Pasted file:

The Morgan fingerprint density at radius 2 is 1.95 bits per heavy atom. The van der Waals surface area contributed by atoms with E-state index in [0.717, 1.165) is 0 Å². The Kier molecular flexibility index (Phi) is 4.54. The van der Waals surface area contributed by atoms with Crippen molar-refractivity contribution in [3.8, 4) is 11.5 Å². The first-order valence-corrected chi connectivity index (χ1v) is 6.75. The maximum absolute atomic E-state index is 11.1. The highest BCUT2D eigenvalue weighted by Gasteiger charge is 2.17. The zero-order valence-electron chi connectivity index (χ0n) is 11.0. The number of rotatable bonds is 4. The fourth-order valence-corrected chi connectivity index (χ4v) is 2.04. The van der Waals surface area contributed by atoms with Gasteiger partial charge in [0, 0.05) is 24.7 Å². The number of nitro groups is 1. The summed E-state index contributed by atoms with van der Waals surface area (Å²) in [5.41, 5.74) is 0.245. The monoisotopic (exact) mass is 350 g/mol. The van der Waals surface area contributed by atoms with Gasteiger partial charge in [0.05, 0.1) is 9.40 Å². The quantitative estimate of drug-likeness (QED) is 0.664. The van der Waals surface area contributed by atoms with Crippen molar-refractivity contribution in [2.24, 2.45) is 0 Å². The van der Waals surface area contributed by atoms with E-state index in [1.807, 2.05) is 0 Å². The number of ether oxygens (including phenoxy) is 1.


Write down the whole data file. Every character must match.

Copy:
The Morgan fingerprint density at radius 2 is 1.95 bits per heavy atom. The van der Waals surface area contributed by atoms with E-state index in [0.717, 1.165) is 0 Å². The Kier molecular flexibility index (Phi) is 4.54. The van der Waals surface area contributed by atoms with Crippen molar-refractivity contribution in [3.8, 4) is 11.5 Å². The first-order valence-corrected chi connectivity index (χ1v) is 6.75. The maximum absolute atomic E-state index is 11.1. The highest BCUT2D eigenvalue weighted by Gasteiger charge is 2.17. The zero-order valence-electron chi connectivity index (χ0n) is 11.0. The number of rotatable bonds is 4. The fourth-order valence-corrected chi connectivity index (χ4v) is 2.04. The van der Waals surface area contributed by atoms with Gasteiger partial charge in [0, 0.05) is 24.7 Å². The number of nitro groups is 1. The summed E-state index contributed by atoms with van der Waals surface area (Å²) in [5.41, 5.74) is 0.245. The monoisotopic (exact) mass is 350 g/mol. The van der Waals surface area contributed by atoms with Gasteiger partial charge in [0.05, 0.1) is 9.40 Å². The quantitative estimate of drug-likeness (QED) is 0.664. The van der Waals surface area contributed by atoms with Crippen molar-refractivity contribution in [2.24, 2.45) is 0 Å². The van der Waals surface area contributed by atoms with E-state index in [1.807, 2.05) is 0 Å². The number of ether oxygens (including phenoxy) is 1.